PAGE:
There are (at least) two additional implications of more people and more workers covered by health insurance; cost-shifting, and access to care. Each is deserving of careful and thorough consideration; for now we’ll touch on the highlights and leave a deeper discussion for another time.
First, the scope. 21 percent of working-age Americans don’t have health insurance. This varies widely by state, from 31% in Texas to 6 percent in Massachusetts, with several in the high twenties. That’s more than 40 million people between 18-64.
Access to care
Stands to reason that adding 30 million to the rolls of the insured is going to lead to a lot of demand for primary and specialty care; many of the newly-insured will have foregone routine care – primary and specialty – for years. They will need check-ups, tests, drugs, evaluation and counseling. Some will need major procedures; knee replacements, shoulder surgery, stents and cancer treatment.
A lot – best guess is somewhere over half – of primary care in workers comp is delivered by family practice/internal medicine/generalist physicians and physician extenders. Many injured workers go to their ‘regular’ physician when they get hurt, and we can expect this to continue. As there is already a relationship in place, those claimants who’ve had coverage are likely going to see some delays in getting into their doc for anything other than emergent care. The primary care access problem will arise from the newly-insured; these folks likely don’t have existing physician relationships, and will find it tough to get into see a family practice doc post 1/1/2014. As a result, they’ll head to the local ER, further burdening hospitals short on capacity. Of course, their care will get reimbursed at a pretty nice rate, and smarter health systems will divert WC patients to their in-house occ med departments.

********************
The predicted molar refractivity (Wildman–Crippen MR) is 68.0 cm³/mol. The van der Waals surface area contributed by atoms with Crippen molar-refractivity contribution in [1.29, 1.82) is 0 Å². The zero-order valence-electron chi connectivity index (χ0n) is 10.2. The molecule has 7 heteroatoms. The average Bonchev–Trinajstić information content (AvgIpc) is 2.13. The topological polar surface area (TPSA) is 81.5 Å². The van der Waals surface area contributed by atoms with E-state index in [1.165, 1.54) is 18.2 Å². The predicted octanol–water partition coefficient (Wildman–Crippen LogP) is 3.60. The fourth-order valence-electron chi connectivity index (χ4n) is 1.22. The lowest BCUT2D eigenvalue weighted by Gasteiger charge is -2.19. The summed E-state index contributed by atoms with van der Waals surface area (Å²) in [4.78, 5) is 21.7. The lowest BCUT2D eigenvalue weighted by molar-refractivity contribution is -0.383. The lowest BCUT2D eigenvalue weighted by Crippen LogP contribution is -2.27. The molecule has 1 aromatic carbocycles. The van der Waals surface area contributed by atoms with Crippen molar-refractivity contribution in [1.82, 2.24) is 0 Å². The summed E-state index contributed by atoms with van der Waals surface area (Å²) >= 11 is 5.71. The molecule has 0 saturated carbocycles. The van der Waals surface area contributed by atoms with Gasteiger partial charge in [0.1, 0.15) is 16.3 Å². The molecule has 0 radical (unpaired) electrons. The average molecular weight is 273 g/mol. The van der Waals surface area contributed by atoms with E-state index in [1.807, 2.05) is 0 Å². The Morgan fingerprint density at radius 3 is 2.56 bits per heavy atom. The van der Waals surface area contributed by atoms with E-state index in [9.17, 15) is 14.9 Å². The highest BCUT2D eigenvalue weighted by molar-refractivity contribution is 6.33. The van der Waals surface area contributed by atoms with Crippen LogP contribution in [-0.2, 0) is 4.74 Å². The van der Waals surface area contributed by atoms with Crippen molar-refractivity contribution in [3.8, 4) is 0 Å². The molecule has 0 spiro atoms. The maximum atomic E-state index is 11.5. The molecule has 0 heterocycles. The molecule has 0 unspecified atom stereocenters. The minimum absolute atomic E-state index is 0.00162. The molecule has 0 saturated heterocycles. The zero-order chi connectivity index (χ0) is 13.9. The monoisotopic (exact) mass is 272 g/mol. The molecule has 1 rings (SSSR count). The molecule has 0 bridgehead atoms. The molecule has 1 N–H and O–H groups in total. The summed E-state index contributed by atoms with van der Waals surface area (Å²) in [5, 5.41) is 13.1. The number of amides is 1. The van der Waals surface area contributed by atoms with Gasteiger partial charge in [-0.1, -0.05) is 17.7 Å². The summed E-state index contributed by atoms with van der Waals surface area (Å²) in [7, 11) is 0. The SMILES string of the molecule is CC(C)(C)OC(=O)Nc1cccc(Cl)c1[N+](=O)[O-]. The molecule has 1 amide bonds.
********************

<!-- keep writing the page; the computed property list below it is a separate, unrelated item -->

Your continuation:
Alas, there are not a lot of “smarter health systems” when it comes to occ med…and payers will face the usual set of problems/challenges encountered when dealing with providers who don’t know much about workers’ comp.
Specialty care is where the big problems are going to be.
Orthopedic surgeons get paid to do orthopedic surgery, and there are going to be millions of newly insured patients with conditions that may justify/require surgery. Stands to reason that specialty care – particularly for musculo-skeletal conditions – is going to be in high demand. The “good news” here for workers comp payers is Medicare, and many private insurers, are doing their darndest to reduce utilization and reimbursement for specialty care. And, as WCRI so ably reported just last month, workers’ comp pays a lot more for specialty care than most, if not all other payers. While just paying more won’t guarantee priority access, it will certainly help.
So, what’s an insurer/employer to do?
1. Stop buying care based on a discount below fee schedule; identify good providers and pay them fairly – above the fee schedule if necessary (or in Massachusetts, all the time).
2. Be easy to work with. Stop bothering the good docs with pointless UR requests; have your case managers help schedule PT and MRIs instead of badgering the doc and her staff.
3. Pay quickly.
Do this all now. It’s almost too late, but if you haven’t started reaching out to key docs yet, better late than never. Let them know you value them, and want to work with them, and make sure your billing and claims departments support that intent with action.
Or, just sit around waiting to see what happens, and then, when your claimants can’t get an ortho consult for six weeks, blame Obamacare.
I’ll have to deal with cost-shifting tomorrow – too much work to do today.